Monday, July 7, 2008
#10: The Man Who Shot Liberty Valance
The Man Who Shot Liberty Valance
Directed by John Ford
Written by James Warner Bellah & Willis Goldbeck (based on a story by Dorothy M. Johnson)
Released April 22, 1962
"This is the West, sir. When the legend becomes fact. . . print the legend."
Let's get the Not Exactly A Spoiler Warning out of the way immediately: Lee Marvin plays the titular Liberty Valance, and he does in fact get shot. The real question presented in the movie, and one I won't spoil for you, is, "Who shot him?"
The film stars Marvin, John Wayne and Jimmy Stewart, and was directed by the legendary John Ford -- whose resume stretches into the triple digits and dates as far back as 1917, including Stagecoach, The Grapes of Wrath, Rio Bravo, and possibly my favorite Western, The Searchers.
Valance is, in a way, a film about the death of the "wild" West. Ford deconstructs the genre he was most known for by, within the framework of his own movie, building up a legend and tearing it down before our very eyes.
The story is told in a long flashback, from the mouth of Stewart's Senator Ransom Stoddard, a grey haired windbag politician who has returned to the town where his career began for the funeral of an old friend. From the way the townspeople behave upon his arrival, you can tell Stoddard is a politician with a fair amount of legend to his name.
Seeing the casket of his old friend seemingly brings Stoddard back down to Earth, and he agrees to an interview with a local editor and reporter for the city paper. In a scene that will make any reporter laugh out loud, Stoddard waffles on whether or not he wants to talk. The reporter responds, "I have a right to have a story." Stoddard pauses, then replies, "I guess maybe you have." I'd like to suggest any reporter out there try that line on their next tight-lipped subject. I'll give my right hand to anyone who gets that kind of reply.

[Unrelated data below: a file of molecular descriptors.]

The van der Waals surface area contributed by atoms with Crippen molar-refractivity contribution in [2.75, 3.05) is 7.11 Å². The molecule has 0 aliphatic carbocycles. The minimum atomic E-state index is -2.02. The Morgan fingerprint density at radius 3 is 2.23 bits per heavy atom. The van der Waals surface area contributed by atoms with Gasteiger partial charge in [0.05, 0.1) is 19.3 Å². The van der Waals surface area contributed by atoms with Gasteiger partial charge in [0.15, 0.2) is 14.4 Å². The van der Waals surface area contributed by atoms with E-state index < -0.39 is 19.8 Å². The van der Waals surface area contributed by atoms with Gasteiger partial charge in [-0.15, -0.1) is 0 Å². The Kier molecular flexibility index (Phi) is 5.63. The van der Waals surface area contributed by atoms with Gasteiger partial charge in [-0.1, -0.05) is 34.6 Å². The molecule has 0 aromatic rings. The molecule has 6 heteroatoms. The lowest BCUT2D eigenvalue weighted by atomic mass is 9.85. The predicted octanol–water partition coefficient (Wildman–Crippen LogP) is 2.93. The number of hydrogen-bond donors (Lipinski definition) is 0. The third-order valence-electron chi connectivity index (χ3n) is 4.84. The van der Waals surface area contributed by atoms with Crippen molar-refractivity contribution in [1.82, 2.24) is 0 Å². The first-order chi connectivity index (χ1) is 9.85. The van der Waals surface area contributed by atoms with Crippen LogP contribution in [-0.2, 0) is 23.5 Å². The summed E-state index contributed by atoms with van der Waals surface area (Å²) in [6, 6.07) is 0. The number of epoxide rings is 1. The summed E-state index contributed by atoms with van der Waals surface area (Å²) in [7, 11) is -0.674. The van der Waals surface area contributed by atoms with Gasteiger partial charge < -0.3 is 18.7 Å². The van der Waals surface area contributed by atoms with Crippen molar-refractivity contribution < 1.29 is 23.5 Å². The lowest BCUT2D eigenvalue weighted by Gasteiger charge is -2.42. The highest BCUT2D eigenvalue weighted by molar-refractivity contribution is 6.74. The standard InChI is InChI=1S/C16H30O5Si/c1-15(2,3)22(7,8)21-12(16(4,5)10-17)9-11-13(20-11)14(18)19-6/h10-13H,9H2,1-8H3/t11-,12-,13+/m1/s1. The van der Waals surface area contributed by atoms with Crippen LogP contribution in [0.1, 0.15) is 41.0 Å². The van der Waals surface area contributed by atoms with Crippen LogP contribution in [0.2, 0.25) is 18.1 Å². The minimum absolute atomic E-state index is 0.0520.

Stewart gives them their story, but probably not the one they wanted to hear.
The remainder of the movie, save for a few final scenes, is Stewart's tale, and it's here that we meet Marvin's ruthless, menacing Liberty Valance. Marvin pretty much steals the show, throwing through the windows and doors any scenery that he doesn't wind up chewing every time he walks onscreen. He's your classic Western baddie, but he amps the violence up by using a riding crop to whip the shit out of anyone standing in his way, including Stewart.
Valance pretty much fears only one man: Tom Doniphon (as played by John Wayne, in full cocky swagger), the town's one true above-the-law cowboy. Wayne is good here, especially in the second half of the movie as he begins to unravel. Reportedly, this film was the birth of the Wayne stereotype that he constantly called people "pilgrim" (he constantly calls Stewart by the name). In actuality, he only used the term in one other film, and spoke it only once.
Jimmy Stewart begins the film with his typical "aw shucks" good guy routine, which frankly put me off at first. He seemed totally miscast as the young lawyer (especially since he and the word "young" parted was long before this movie), but his performance gradually grows on you. The scene that turned it around for me was when Stoddard, angered by a trick played on him by Doniphon, knocks the larger than life Wayne on his ass. It's here that Stoddard learns that civility and law and order are foreign concepts in the American West.
While I was initially hesitant to like it, The Man Who Shot Liberty Valance grew on me, especially once things took a darker turn. There are a few moments of comic relief that were, to me at least, somewhat unwelcome in that they seemed to disrupt the mood or interfere with the real story. I also found it odd that Valance, while made in 1962, seemed like an older film than Ford's incredible The Searchers, also starring Wayne, which came out the previous decade. Where that film felt epic in scope, this felt somewhat stagy and theatrical. Perhaps it was the black and white film stock, or the fact that this film features very little of what you typically found in Westerns: epic landscapes, chases, shootouts.
If you wind up watching it, keep your eyes peeled for my favorite scene, where Wayne delivers a hilariously timed kick to the face to one of Valance's henchmen in a restaurant. It's a very brief moment, but it's a blast to see Wayne delivering an effortless bit of Van Damme-age with a perfect mix of comic timing and machismo.
For more on The Man Who Shot Liberty Valance:
- More information at IMDB. Or, check out the Wikipedia entry, which contains a fantastic quote from Sergio Leone about why Valance was his favorite Ford film: "It was the only film where he learned about something called pessimism."
- Buy it at Amazon.
Lee Marvin on Valance, John Ford and John Wayne: